July 26, 2018 at 7:26 am #1318Anonymous
So I noticed that my chain was a bit tight the other day. I loosened it a bit and it seemed fine. Two days later it’s tighter than it should be again. What the hell? Has anybody else had a similar issue? Thanks!July 26, 2018 at 5:05 pm #1320MaclovenParticipant
perhaps one of your sprockets is out of round? I’ve had this with bicycles in the past. Check tension at various wheel positions to see if it changes.July 26, 2018 at 10:51 pm #1322Scott EmmParticipant
i wouldn’t know tight from loose. What should I look for?July 27, 2018 at 5:37 am #1323
There is no reason your chain should ever get tighter. There has to be something going on with how your are measuring it etc.
The bike should be on a stand, because changes in suspension sag cause changes in chain tension. Also as said above, you should check in a few spots. To avoid damaging your transmission you will always want to err on setting chain tension on the loose side. So if it is tighter in one spot, use that spot to make your adjustment. If you do have to make an adjustment, you need to make sure that the wheel is pulled tight in to the adjusters when you tighten the axle nut. I like to roll up a rag, place it between the chain and top of the rear sprocket and roll the wheel back wedging the rag between the chain and sprocket which pushes the wheel into the adjusters.July 27, 2018 at 8:49 am #1324Anonymous
I have a crappy stand but it does its job. I measure the slack in the chain following youtube tutorials, channels like Motorcyclist Magazine put out some really informative content.
Anyway I usually leave about 3mm of slack and the chain in my Husqy had about 1mm of slack, so yeah pretty tight.
I took her to a shop and they loosened the chain back to 3mm, giving the wheel a few thumps to make sure that it was pulled right into the adjusters as you said.
It’s been a couple of days and she seems fine but I’ll keep a close eye on it, it’s a pretty weird thing to be happening.July 28, 2018 at 3:32 am #1325
Typically, you will need to adjust your chain a bit during break-in ,but afterwards it shouldn’t be so frequent. The manual calls for a slightly different technique to measure chain slack than my other bikes. Essentially, while on the stand, in neutral, if you push up on the bottom of the chain, it should come 5-7 mm from contacting the bottom of the swingarm where the reinforcing ribs meet behind the chain slider.
For some reason the 701 Manual explains it a little better than the 401 manualJuly 28, 2018 at 8:12 am #1326Anonymous
Huh, well I guess I better take it back to the shop and loosen it again until I get in the 5-7mm range. Also I wasn´t aware of that chain behaviour during break-in. Cheers!August 7, 2018 at 8:28 pm #1436Svartpilen410Participant
@DAP831 : Thats how I interpreted the checking of the tension from what they show in the manual, but this is not how my dealer I purchased the bike from interprets it. They use 5-7mm of total play in the chain at that location on the chain (not 5-7mm clearance to the swingarm).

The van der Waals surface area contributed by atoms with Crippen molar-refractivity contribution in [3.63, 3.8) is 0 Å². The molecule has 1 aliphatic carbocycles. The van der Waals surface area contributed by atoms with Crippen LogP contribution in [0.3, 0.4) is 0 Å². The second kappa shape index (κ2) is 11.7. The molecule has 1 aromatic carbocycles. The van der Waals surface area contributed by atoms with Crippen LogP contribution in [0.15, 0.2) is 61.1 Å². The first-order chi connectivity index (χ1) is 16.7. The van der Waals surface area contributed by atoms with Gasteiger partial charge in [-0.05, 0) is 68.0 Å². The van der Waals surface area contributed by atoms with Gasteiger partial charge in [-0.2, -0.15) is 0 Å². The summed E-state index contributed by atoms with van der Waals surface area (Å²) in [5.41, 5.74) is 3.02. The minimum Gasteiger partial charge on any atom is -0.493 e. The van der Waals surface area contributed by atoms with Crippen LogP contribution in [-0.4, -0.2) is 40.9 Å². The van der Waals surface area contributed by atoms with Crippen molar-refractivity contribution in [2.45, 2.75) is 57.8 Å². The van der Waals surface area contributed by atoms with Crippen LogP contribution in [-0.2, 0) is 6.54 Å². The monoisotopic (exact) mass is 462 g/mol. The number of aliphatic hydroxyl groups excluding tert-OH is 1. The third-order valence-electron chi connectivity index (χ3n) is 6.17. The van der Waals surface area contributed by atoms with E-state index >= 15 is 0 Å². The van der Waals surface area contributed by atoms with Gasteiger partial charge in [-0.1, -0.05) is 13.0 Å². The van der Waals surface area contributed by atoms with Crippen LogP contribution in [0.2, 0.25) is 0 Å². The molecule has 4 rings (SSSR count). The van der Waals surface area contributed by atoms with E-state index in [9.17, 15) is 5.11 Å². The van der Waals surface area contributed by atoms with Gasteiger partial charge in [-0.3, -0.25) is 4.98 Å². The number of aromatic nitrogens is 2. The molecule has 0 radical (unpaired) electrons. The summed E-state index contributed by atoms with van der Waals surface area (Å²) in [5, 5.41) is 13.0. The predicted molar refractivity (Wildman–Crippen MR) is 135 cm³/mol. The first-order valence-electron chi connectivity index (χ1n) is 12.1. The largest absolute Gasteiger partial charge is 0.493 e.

To be fair, it doesn’t sound like Husqvarna has communicated much specific Vilt/Svartpilen information to the dealers yet, so its possible even the Husqvarna trained techs at my dealer aren’t correct.September 6, 2018 at 3:24 pm #1898ThomasParticipant
I too was wondering how to interprete the instructions for chain tension measurement in the manual for my Vitpilen 701 – total play or clearence to the swingarm. Ended up checking the manual for the Duke 690 which clearly explained that it is clearence to the swingarm that should be measured. Should be the same on the Husky…September 6, 2018 at 7:45 pm #1909
Husqvarna is just now getting out to dealers to train them on the Vitpilens. I am using the distance to swingarm method for setting chain tension. I feel like the way your dealer is doing it results in too little chin slack. I would be worried about potentially damaging the countershaft bearings.September 7, 2018 at 8:07 pm #1939StumpkinParticipant
Wouldn’t the distance to swingarm method be thrown off if you changed sprocket sizes?September 7, 2018 at 8:56 pm #1942
Theoretically, yes. This is a bit of an unusual method for measuring chain slack.
The whole thing about setting chain tension is that you need to provide slack to allow for changes in chain tension as the swingarm moves through it’s travel. If you were to make significant changes to the drive sprockets and want to be sure that you were safe, you would essentially need to remove the shock spring and run the swingarm through it’s full range of travel make sure that it doesn’t become too tight, typically at bottom out.September 15, 2018 at 8:44 pm #2088
Out of curiosity today I took a bunch of measurements on my 701, it’s not a great comparison, but maybe a good illustration. However, when I set my chain tension so that it was 5mm off the swingarm under the vertical rib, like the manual calls for the chain slack measured at the rib, ends up being almost exactly 25 mm. So if your shop is using 5-7mm of slack, there is a good chance it is way too tightAugust 26, 2020 at 3:42 am #31498ScubadubbersParticipant
Where you measure the 5mm off the swingarm is important. There is a specific spot to measure from.August 26, 2020 at 4:25 am #31500B.I.SavageParticipant
I had to change my first chain due to uneven wear patterns.
Some portions of chain where outside of tolerance for length and others “tight”.
When adjusting the chain its important to check the slack on multiple sections of chain.
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